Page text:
What is a neutral density filter for in laser applications?
Wednesday, May 27, 2020
When profiling or performing measurements on a laser beam, it is often necessary to manipulate the beam to a state where it can be accurately measured. This can involve either increasing beam size if it is too small, or decreasing it if it is too large.
However, most times, the laser’s power needs to be reduced to a certain level before it can be measured. While there are several accessories that can be used to achieve this, we will focus on neutral density (ND) filters in this article.
Simply put, an ND filter is a laser beam attenuator. In other words, it is designed to reduce the intensity of the beam without changing its other properties. These relatively small, simple devices work much like sunglasses do – by absorbing the laser light before it reaches the measuring device.
These filters are essential since most beam profilers and other measuring devices are rated with a damage threshold. This threshold, which can be found in your device’s manual, specifies the maximum intensity that your measuring sensor can take before damage occurs.
Regardless of the laser sensor used (CMOS, CCD, or scanning slit), attenuation may be needed to obtain a usable signal that is not saturating or damaging to the sensor. Therefore, by attenuating your beam before it reaches your measuring device, you can ensure the accuracy, reliability and longevity of your equipment.
While ND filters are effective at regulating laser beam intensities, you should, however, keep in mind that these devices are not high-powered attenuators. Applying excessive optical powers can eventually lead to thermal beam distortions, thermal lensing, and other types of laser-induced damage to the filter.
Typically, especially for high-powered lasers, beam splitters and beam expander/reducers are at the front line. ND filters are usually used as a last line of defense before the beam hits your measurement sensor.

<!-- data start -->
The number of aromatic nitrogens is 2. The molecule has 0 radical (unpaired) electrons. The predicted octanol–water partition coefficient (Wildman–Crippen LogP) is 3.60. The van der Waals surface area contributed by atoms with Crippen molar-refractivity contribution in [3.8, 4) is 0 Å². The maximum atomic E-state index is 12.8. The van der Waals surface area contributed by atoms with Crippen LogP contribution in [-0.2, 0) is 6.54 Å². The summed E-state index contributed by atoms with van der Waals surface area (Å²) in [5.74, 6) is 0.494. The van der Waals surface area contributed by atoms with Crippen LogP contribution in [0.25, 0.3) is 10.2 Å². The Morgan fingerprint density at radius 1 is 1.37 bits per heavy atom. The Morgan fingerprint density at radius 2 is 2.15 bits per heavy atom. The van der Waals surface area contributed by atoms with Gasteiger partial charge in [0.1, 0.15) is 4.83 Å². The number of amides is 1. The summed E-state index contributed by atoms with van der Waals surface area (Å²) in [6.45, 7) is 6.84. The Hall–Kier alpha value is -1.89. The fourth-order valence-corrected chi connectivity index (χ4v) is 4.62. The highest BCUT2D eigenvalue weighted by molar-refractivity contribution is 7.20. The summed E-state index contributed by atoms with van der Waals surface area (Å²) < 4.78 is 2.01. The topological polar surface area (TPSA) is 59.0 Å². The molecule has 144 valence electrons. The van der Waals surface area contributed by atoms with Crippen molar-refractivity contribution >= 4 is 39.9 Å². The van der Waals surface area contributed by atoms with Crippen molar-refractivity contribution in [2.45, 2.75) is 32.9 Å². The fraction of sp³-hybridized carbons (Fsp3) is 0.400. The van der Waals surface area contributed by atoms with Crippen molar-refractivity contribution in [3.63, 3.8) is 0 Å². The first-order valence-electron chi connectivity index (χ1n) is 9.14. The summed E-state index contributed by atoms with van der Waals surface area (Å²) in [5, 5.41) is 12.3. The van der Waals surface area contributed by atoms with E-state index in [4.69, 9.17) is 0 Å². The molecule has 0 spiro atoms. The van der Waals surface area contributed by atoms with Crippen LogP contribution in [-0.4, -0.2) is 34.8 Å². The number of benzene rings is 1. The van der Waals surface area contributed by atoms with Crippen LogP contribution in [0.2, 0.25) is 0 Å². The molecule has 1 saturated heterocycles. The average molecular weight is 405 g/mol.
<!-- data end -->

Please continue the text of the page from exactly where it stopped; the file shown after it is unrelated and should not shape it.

One of the biggest advantages of ND filters is that they can be placed in series (in line with each other) to achieve various degrees of total attenuation. When used in this fashion, it is recommended to place the weakest (less attenuating) filters first and the strongest last (or closest to the measuring sensor).
Additionally, when using ND filters in series, you should also ensure that the laser beam impacts the filter at a 90-degree angle (perpendicular). If this is not achieved, reflectivity can result in the formation of optical resonance, which can adversely impact the quality of the overall transmission. In extreme cases, this modified transmission can even give rise to high resonant power, which can damage the filters.
ND filters are a must for most laser calibration, testing, and measuring applications. Regardless of the type of laser beam system or measuring equipment you are using, attenuation should be a top priority to ensure that you are receiving accurate readings, and most importantly, not exceeding the damage threshold of your equipment.